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Combining EMI and GPR for non-invasive soil sensing at the Stonehenge World Heritage Site: the reconstruction of a WW1 practice trench

Timothy Saey UGent, Marc Van Meirvenne UGent, Philippe De Smedt UGent, Birger Stichelbaut UGent, Samuël Delefortrie, Eamon Baldwin and Vince Gaffney (2015) EUROPEAN JOURNAL OF SOIL SCIENCE. 66(1). p.166-178
abstract
Increasingly, conventional soil sampling procedures face restrictions because of their destructive character. Hence there is a growing interest in non-invasive techniques, on which proximal soil sensors are based. There is great interest in applying proximal soil sensing to improve the characterization of the buried heritage embedded in the soil landscape at sites such as the Stonehenge World Heritage Site, UK. Because calibration and validation procedures based on invasive practices are unconventional, we turned to the investigation of a well-documented practice trench dug during the First World War (WW1) close to the prehistoric Stonehenge monument. A methodology was tested that would simultaneously invert frequency-domain ground-penetrating radar (GPR) and multi-receiver electromagnetic induction (EMI) data, with the aim of reconstructing the trench network. This trench network could not be distinguished on the EMI apparent electrical conductivity (sigma(a)) measurements, but appeared on the apparent magnetic susceptibility ((a)) data. The GPR measurements showed the trench infilling as strong reflections contrasting with the surrounding soil. However, converting the two-way travel times to absolute depths requires knowledge of the relative permittivity (epsilon(r)). Because of the preference for non-invasive observation in this protected landscape, we developed a procedure integrating the GPR measurements with (a) measurements obtained with EMI. A fitting procedure, assuming a constant susceptibility and permittivity of the sub-surface layers, allowed us to estimate both the susceptibility of the trench fill and the surrounding soil material, and the epsilon(r) value of the material above and within the trench. This provided absolute depth values for the GPR reflection data, improving the lateral and vertical reconstruction of the trench system. Moreover, these results allowed depth slices to be determined from EMIa data. So, integrating both GPR and EMI measurements enabled the detailed reconstruction of the buried trench network at Stonehenge, offering new perspectives on the investigation of features buried within the soil of protected sites.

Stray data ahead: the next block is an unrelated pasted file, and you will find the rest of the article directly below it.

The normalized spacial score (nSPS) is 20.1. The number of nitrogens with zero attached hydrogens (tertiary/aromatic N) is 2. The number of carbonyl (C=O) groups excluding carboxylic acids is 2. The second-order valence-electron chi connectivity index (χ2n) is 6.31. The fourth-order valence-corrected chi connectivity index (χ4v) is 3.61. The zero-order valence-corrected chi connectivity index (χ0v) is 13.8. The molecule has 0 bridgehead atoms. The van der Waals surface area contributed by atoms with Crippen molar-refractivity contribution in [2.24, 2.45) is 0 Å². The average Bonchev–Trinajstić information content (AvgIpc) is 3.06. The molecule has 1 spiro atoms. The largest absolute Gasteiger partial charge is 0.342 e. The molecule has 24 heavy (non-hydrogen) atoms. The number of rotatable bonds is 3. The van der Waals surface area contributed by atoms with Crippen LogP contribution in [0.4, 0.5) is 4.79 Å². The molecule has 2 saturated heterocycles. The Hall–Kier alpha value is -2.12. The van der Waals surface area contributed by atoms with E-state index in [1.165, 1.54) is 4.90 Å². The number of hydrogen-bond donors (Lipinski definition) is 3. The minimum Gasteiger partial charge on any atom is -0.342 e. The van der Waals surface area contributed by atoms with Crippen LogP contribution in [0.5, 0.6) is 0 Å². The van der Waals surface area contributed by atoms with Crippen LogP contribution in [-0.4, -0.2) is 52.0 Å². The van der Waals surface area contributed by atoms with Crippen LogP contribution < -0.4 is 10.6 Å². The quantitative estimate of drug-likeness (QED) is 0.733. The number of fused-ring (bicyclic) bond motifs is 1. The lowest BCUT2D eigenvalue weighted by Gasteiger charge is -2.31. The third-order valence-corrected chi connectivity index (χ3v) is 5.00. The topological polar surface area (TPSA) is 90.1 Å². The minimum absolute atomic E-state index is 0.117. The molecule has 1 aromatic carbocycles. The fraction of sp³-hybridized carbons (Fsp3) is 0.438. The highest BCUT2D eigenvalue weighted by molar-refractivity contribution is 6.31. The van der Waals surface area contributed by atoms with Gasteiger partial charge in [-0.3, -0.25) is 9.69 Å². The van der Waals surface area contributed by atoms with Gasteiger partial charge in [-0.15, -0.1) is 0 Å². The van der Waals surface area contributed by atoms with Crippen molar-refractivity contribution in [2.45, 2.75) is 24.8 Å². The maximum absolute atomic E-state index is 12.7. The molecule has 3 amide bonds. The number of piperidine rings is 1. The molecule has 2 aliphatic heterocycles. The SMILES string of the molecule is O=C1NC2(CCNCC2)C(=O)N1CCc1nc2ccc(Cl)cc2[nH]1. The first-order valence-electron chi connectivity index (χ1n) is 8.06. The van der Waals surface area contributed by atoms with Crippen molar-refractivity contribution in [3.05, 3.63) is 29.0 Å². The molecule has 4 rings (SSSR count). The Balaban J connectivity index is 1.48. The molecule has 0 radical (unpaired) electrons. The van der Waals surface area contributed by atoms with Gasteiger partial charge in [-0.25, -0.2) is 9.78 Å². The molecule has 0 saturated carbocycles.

Please use this url to cite or link to this publication:
author
organization
year
type
journalArticle (original)
publication status
published
subject
keyword
FEATURES, AREA, CONDUCTIVITY, GROUND-PENETRATING RADAR, ELECTROMAGNETIC-INDUCTION
journal title
EUROPEAN JOURNAL OF SOIL SCIENCE
volume
66
issue
1
pages
166 - 178
Web of Science type
Article
Web of Science id
000348520600019
JCR category
SOIL SCIENCE
JCR impact factor
3.425 (2015)
JCR rank
3/34 (2015)
JCR quartile
1 (2015)
ISSN
1351-0754
DOI
10.1111/ejss.12177
language
English
UGent publication?
yes
classification
A1
copyright statement
I have transferred the copyright for this publication to the publisher
id
5837923
handle
http://hdl.handle.net/1854/LU-5837923
date created
2015-02-04 16:07:24
date last changed
2016-12-19 15:39:47
@article{5837923,